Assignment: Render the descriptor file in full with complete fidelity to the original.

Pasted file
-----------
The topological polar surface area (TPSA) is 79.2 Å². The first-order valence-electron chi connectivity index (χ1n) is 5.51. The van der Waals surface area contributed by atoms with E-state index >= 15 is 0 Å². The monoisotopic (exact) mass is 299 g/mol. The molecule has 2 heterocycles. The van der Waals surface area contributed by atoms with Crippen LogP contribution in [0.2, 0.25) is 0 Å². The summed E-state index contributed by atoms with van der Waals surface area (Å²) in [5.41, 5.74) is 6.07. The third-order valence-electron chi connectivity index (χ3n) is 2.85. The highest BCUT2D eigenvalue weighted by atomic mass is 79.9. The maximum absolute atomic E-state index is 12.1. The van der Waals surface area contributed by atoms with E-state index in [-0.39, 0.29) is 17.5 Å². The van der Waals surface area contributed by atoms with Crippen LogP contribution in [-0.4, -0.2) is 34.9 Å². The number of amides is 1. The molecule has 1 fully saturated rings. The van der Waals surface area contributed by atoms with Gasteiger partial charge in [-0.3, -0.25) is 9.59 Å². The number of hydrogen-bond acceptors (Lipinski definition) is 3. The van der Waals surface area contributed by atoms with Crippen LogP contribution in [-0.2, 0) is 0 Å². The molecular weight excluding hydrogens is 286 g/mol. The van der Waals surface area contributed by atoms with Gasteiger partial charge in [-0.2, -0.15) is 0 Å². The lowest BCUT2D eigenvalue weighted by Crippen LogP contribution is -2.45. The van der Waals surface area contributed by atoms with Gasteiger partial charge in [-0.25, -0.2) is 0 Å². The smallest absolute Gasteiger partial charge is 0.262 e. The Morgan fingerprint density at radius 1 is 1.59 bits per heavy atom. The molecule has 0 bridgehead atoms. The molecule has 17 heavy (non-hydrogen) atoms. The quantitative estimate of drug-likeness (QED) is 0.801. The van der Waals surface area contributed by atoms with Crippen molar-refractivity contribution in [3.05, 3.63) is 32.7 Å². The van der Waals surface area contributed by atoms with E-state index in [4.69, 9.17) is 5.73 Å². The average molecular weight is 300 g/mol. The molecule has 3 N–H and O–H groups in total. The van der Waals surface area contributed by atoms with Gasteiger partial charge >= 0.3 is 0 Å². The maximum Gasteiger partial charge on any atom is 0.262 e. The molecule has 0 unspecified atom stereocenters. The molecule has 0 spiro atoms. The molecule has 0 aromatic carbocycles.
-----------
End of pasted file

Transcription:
The topological polar surface area (TPSA) is 79.2 Å². The first-order valence-electron chi connectivity index (χ1n) is 5.51. The van der Waals surface area contributed by atoms with E-state index >= 15 is 0 Å². The monoisotopic (exact) mass is 299 g/mol. The molecule has 2 heterocycles. The van der Waals surface area contributed by atoms with Crippen LogP contribution in [0.2, 0.25) is 0 Å². The summed E-state index contributed by atoms with van der Waals surface area (Å²) in [5.41, 5.74) is 6.07. The third-order valence-electron chi connectivity index (χ3n) is 2.85. The highest BCUT2D eigenvalue weighted by atomic mass is 79.9. The maximum absolute atomic E-state index is 12.1. The van der Waals surface area contributed by atoms with E-state index in [-0.39, 0.29) is 17.5 Å². The van der Waals surface area contributed by atoms with Crippen LogP contribution in [-0.4, -0.2) is 34.9 Å². The number of amides is 1. The molecule has 1 fully saturated rings. The van der Waals surface area contributed by atoms with Gasteiger partial charge in [-0.3, -0.25) is 9.59 Å². The number of hydrogen-bond acceptors (Lipinski definition) is 3. The van der Waals surface area contributed by atoms with Crippen LogP contribution in [-0.2, 0) is 0 Å². The molecular weight excluding hydrogens is 286 g/mol. The van der Waals surface area contributed by atoms with Gasteiger partial charge in [-0.2, -0.15) is 0 Å². The lowest BCUT2D eigenvalue weighted by Crippen LogP contribution is -2.45. The van der Waals surface area contributed by atoms with Gasteiger partial charge in [-0.25, -0.2) is 0 Å². The smallest absolute Gasteiger partial charge is 0.262 e. The Morgan fingerprint density at radius 1 is 1.59 bits per heavy atom. The molecule has 0 bridgehead atoms. The molecule has 17 heavy (non-hydrogen) atoms. The quantitative estimate of drug-likeness (QED) is 0.801. The van der Waals surface area contributed by atoms with Crippen molar-refractivity contribution in [3.05, 3.63) is 32.7 Å². The van der Waals surface area contributed by atoms with E-state index in [4.69, 9.17) is 5.73 Å². The average molecular weight is 300 g/mol. The molecule has 3 N–H and O–H groups in total. The van der Waals surface area contributed by atoms with Gasteiger partial charge >= 0.3 is 0 Å². The maximum Gasteiger partial charge on any atom is 0.262 e. The molecule has 0 unspecified atom stereocenters. The molecule has 0 spiro atoms. The molecule has 0 aromatic carbocycles.